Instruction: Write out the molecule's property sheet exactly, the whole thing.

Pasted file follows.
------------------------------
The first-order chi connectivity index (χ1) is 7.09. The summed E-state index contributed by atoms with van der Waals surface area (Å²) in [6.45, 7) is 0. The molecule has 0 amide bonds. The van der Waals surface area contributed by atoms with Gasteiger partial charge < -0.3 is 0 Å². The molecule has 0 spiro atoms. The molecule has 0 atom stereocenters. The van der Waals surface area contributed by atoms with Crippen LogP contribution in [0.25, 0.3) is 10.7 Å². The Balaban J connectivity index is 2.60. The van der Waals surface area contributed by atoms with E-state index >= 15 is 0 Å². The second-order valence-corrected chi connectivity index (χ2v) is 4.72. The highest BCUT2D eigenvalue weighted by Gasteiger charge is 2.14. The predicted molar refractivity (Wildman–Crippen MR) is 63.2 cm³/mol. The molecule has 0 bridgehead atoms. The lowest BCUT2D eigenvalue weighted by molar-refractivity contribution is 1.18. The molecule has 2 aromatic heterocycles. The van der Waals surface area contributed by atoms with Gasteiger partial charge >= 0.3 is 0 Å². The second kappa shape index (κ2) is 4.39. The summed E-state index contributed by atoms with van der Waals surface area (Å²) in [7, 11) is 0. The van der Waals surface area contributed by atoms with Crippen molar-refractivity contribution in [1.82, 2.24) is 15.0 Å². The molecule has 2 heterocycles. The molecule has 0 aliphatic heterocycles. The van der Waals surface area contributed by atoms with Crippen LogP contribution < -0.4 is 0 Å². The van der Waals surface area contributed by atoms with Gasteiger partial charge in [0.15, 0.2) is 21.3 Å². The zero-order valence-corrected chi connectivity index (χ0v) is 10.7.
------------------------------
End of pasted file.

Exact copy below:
The first-order chi connectivity index (χ1) is 7.09. The summed E-state index contributed by atoms with van der Waals surface area (Å²) in [6.45, 7) is 0. The molecule has 0 amide bonds. The van der Waals surface area contributed by atoms with Gasteiger partial charge < -0.3 is 0 Å². The molecule has 0 spiro atoms. The molecule has 0 atom stereocenters. The van der Waals surface area contributed by atoms with Crippen LogP contribution in [0.25, 0.3) is 10.7 Å². The Balaban J connectivity index is 2.60. The van der Waals surface area contributed by atoms with E-state index >= 15 is 0 Å². The second-order valence-corrected chi connectivity index (χ2v) is 4.72. The highest BCUT2D eigenvalue weighted by Gasteiger charge is 2.14. The predicted molar refractivity (Wildman–Crippen MR) is 63.2 cm³/mol. The molecule has 0 bridgehead atoms. The lowest BCUT2D eigenvalue weighted by molar-refractivity contribution is 1.18. The molecule has 2 aromatic heterocycles. The van der Waals surface area contributed by atoms with Gasteiger partial charge >= 0.3 is 0 Å². The second kappa shape index (κ2) is 4.39. The summed E-state index contributed by atoms with van der Waals surface area (Å²) in [7, 11) is 0. The van der Waals surface area contributed by atoms with Crippen molar-refractivity contribution in [1.82, 2.24) is 15.0 Å². The molecule has 2 heterocycles. The molecule has 0 aliphatic heterocycles. The van der Waals surface area contributed by atoms with Crippen LogP contribution < -0.4 is 0 Å². The van der Waals surface area contributed by atoms with Gasteiger partial charge in [0.15, 0.2) is 21.3 Å². The zero-order valence-corrected chi connectivity index (χ0v) is 10.7.